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A type I hypersensitivity response is initiated when allergen-specific IgE bound to high-affinity IgE receptors (FcεRI) on the surface of effector cells, such as mast cells and basophils, are cross-linked by allergen. This triggers a cascade of events eventually giving rise to the release of biologically active compounds that exert their effects both locally and systemically [1, 2]. It is thus evident that IgE plays a key role, as the allergen recognizer, in the mechanisms behind the symptoms associated with an allergic response, thereby influencing the quality of life for as many as one-third of the population of the industrialized world .
Over the years, a range of studies have characterized the genetic composition of human IgE repertoires, in terms of V(D)J germline gene usage, mutational status and evidence of antigenic selection [4-13]. However, much work remains before we can understand the products of these antibody-encoding genes in terms of development and function.
One intriguing outcome of several of the past IgE-repertoire studies is a significant difference in the utilization of different immunoglobulin germline gene subgroups to produce the heavy chain variable (VH) domains of IgE in certain tissue as compared to IgE and other isotypes encoded by peripheral blood lymphocytes. More specifically, an overrepresentation of IgE-encoding transcripts derived from the immunoglobulin heavy variable (IGHV) 5 germline gene subgroup has been observed in such tissue samples [4-6]. The reason behind and outcome of such biased use of certain genes are a matter of debate. Two possible explanations are that such skewed repertoires are the result of either a polyclonal expansion of B cells expressing surface IgE with origin in these genes, for example, by bacterial superantigens  or of a clonal selection process where certain allergens favour the selection of clones originating in a limited set of germline genes .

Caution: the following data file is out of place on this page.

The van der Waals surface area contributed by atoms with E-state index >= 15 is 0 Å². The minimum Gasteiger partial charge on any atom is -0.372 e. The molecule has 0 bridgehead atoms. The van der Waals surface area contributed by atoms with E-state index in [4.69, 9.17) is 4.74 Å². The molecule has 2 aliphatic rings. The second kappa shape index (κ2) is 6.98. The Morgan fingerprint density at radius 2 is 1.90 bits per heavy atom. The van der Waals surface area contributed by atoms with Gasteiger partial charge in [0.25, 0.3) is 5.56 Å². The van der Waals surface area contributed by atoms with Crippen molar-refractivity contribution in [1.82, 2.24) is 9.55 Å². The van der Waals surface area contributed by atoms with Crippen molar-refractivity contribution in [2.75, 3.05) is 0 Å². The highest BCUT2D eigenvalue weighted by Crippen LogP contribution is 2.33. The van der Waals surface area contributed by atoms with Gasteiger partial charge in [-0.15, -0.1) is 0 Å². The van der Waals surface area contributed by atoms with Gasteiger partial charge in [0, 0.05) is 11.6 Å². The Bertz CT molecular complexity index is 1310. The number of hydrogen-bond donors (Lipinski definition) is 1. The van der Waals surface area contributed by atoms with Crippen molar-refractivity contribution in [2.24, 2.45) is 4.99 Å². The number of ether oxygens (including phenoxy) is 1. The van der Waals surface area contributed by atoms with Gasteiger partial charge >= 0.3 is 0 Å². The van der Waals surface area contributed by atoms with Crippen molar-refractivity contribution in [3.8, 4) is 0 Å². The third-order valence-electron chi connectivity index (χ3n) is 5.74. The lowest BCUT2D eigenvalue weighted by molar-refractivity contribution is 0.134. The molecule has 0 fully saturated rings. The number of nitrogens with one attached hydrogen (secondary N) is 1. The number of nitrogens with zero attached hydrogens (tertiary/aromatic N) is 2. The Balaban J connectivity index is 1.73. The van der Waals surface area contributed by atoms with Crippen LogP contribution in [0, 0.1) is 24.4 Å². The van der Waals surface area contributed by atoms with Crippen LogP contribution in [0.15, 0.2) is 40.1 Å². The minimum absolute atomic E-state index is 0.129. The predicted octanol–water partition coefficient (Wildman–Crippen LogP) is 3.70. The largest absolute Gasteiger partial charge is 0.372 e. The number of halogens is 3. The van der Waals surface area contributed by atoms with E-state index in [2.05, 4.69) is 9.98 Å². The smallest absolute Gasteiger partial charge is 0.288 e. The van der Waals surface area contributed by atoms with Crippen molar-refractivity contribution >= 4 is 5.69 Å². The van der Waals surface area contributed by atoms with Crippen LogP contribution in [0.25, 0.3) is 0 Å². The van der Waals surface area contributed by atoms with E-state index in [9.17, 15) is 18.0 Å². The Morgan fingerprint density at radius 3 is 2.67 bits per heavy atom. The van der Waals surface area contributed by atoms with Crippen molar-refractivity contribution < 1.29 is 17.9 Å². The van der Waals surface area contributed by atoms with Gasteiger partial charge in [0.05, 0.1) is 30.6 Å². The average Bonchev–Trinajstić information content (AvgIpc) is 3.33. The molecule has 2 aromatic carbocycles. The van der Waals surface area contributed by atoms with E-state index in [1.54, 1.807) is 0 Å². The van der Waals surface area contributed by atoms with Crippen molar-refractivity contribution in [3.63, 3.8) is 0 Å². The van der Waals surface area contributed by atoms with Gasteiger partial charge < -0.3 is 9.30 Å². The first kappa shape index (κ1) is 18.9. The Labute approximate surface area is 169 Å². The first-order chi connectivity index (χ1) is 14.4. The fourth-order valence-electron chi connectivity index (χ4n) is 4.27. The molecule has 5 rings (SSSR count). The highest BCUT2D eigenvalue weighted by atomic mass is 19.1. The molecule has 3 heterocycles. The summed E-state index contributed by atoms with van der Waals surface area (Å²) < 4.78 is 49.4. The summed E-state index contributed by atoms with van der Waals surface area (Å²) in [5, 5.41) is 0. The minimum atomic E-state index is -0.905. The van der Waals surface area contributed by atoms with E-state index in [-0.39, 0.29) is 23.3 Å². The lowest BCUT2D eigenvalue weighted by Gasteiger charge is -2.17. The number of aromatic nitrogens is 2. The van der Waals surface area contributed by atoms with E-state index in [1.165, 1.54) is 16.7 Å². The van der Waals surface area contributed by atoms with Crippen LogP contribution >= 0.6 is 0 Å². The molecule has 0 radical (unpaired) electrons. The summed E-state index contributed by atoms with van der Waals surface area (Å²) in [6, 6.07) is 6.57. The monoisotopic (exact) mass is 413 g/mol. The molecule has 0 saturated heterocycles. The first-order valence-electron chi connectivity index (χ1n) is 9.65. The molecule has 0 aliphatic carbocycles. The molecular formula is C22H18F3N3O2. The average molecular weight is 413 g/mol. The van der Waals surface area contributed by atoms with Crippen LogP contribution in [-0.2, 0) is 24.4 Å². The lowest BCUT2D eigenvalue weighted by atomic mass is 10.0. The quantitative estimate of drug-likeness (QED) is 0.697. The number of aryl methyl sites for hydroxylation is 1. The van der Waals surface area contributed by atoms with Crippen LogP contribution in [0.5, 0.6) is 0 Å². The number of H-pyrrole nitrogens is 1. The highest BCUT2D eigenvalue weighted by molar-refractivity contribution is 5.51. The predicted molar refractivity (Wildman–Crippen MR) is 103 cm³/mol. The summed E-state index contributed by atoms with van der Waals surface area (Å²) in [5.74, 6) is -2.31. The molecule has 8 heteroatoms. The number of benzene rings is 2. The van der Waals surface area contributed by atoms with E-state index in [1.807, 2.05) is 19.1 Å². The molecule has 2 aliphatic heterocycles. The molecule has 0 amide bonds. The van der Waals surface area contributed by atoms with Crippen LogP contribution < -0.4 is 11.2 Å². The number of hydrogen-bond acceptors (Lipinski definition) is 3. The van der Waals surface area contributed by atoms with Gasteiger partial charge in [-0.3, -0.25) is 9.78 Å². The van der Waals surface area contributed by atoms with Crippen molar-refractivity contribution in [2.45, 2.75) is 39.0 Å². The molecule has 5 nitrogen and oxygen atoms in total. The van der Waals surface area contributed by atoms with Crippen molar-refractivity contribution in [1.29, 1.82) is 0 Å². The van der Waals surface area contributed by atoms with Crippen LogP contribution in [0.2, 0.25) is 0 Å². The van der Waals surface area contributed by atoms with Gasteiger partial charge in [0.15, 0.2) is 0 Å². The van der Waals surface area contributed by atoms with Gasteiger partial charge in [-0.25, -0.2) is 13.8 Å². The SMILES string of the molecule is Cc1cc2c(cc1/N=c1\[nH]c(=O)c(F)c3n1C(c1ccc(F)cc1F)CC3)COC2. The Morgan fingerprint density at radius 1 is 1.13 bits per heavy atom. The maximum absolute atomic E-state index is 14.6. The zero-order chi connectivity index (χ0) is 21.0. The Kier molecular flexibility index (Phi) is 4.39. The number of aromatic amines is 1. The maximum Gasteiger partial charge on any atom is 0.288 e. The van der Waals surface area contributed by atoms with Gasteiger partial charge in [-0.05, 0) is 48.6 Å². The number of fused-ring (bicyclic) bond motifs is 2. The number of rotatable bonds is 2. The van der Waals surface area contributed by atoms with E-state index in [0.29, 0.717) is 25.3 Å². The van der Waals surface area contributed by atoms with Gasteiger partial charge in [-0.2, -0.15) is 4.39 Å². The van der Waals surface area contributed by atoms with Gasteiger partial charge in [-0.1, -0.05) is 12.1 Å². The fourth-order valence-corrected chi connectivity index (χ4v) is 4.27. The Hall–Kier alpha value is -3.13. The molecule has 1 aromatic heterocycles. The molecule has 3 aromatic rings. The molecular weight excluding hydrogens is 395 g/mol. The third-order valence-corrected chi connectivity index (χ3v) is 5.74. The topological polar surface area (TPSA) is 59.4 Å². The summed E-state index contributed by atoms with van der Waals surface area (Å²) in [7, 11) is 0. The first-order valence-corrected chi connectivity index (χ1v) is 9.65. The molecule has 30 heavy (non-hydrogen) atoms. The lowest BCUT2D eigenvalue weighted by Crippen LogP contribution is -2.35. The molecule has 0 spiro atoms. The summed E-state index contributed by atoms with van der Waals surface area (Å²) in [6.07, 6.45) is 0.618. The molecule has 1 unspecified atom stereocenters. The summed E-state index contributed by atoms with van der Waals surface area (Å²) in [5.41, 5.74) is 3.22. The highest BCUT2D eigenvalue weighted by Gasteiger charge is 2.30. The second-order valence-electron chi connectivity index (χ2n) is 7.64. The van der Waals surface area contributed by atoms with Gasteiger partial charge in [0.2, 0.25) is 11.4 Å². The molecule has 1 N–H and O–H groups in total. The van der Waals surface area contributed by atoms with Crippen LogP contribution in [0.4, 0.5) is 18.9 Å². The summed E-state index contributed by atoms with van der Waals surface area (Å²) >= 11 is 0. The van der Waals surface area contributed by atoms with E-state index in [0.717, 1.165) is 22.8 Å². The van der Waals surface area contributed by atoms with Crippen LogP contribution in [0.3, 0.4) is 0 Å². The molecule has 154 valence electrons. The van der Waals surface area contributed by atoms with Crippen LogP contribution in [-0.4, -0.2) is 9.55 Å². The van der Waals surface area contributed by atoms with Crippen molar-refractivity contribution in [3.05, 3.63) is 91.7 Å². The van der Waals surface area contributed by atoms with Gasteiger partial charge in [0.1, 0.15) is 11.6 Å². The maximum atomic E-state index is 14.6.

The second partner in the initial interaction triggering an allergic response, the allergen, adds further complexity to the task of understanding the molecular basis of the early events in such a response. Not only do most allergens exist as numerous different isoforms with varying potencies to provoke allergic reactions [15, 16], but the existence of homologous allergens in related species also adds complexity to the analysis of development of human IgE repertoires. IgE-binding epitopes are to a certain extent shared between such homologous members of a protein family [17, 18] explaining the often broad sensitivity profiles of allergic individuals. A detailed analysis of monoclonal human IgE has the potential to address these matters in great detail as we have carried out in the past for groups 1 and 5 grass pollen allergens .
The major birch pollen allergen, Bet v 1, is one of the most potent, and therefore also the most studied, tree allergens in Europe . It belongs to the widely represented PR-10 family [SCOPe database (http://scop.berkeley.edu/) entry d.129.3.1]  within the pathogenesis-related protein Bet v I family (Pfam database: http://pfam.sanger.ac.uk/family/PF00407). This allergen exists in at least 18 different isoallergens and isoforms, as defined by IUIS . Although several studies have dealt with characterization of responses between polyclonal IgE preparations and different Bet v 1 isoforms and homologues [15, 16], the molecular basis of such interactions or discrimination of human IgE between PR-10 proteins of different origins still remains largely unresolved.